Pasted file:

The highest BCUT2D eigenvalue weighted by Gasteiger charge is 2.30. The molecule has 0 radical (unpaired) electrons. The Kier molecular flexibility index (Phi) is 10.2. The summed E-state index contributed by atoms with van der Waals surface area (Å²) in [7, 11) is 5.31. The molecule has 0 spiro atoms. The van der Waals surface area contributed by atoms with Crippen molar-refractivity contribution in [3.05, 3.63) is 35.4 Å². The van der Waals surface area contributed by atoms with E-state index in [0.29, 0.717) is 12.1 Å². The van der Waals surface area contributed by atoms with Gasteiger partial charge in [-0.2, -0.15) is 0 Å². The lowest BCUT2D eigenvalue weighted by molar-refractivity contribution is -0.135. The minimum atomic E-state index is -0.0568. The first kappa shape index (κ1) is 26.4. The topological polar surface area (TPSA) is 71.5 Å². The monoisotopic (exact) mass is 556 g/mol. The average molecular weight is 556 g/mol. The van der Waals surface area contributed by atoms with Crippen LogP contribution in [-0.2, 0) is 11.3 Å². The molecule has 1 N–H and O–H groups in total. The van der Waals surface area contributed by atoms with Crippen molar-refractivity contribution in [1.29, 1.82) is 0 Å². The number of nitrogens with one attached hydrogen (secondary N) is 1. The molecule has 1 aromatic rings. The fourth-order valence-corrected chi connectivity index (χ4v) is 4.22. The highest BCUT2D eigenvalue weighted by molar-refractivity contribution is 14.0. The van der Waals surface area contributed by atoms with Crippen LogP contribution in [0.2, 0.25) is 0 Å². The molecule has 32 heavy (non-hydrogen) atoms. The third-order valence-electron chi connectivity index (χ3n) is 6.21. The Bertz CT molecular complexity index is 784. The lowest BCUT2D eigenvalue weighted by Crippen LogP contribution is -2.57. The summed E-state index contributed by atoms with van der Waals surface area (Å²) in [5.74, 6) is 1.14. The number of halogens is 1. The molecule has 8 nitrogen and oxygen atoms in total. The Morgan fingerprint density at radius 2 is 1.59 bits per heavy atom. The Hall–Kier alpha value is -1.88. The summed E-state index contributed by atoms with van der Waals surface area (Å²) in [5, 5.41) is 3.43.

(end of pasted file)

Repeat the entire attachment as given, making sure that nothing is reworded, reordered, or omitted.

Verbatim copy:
The highest BCUT2D eigenvalue weighted by Gasteiger charge is 2.30. The molecule has 0 radical (unpaired) electrons. The Kier molecular flexibility index (Phi) is 10.2. The summed E-state index contributed by atoms with van der Waals surface area (Å²) in [7, 11) is 5.31. The molecule has 0 spiro atoms. The van der Waals surface area contributed by atoms with Crippen molar-refractivity contribution in [3.05, 3.63) is 35.4 Å². The van der Waals surface area contributed by atoms with E-state index in [0.29, 0.717) is 12.1 Å². The van der Waals surface area contributed by atoms with Gasteiger partial charge in [-0.2, -0.15) is 0 Å². The lowest BCUT2D eigenvalue weighted by molar-refractivity contribution is -0.135. The minimum atomic E-state index is -0.0568. The first kappa shape index (κ1) is 26.4. The topological polar surface area (TPSA) is 71.5 Å². The monoisotopic (exact) mass is 556 g/mol. The average molecular weight is 556 g/mol. The van der Waals surface area contributed by atoms with Crippen LogP contribution in [-0.2, 0) is 11.3 Å². The molecule has 1 N–H and O–H groups in total. The van der Waals surface area contributed by atoms with Crippen molar-refractivity contribution in [1.29, 1.82) is 0 Å². The number of nitrogens with one attached hydrogen (secondary N) is 1. The molecule has 1 aromatic rings. The fourth-order valence-corrected chi connectivity index (χ4v) is 4.22. The highest BCUT2D eigenvalue weighted by molar-refractivity contribution is 14.0. The van der Waals surface area contributed by atoms with Crippen LogP contribution in [0.2, 0.25) is 0 Å². The molecule has 32 heavy (non-hydrogen) atoms. The third-order valence-electron chi connectivity index (χ3n) is 6.21. The Bertz CT molecular complexity index is 784. The lowest BCUT2D eigenvalue weighted by Crippen LogP contribution is -2.57. The summed E-state index contributed by atoms with van der Waals surface area (Å²) in [5.74, 6) is 1.14. The number of halogens is 1. The molecule has 8 nitrogen and oxygen atoms in total. The Morgan fingerprint density at radius 2 is 1.59 bits per heavy atom. The Hall–Kier alpha value is -1.88. The summed E-state index contributed by atoms with van der Waals surface area (Å²) in [5, 5.41) is 3.43.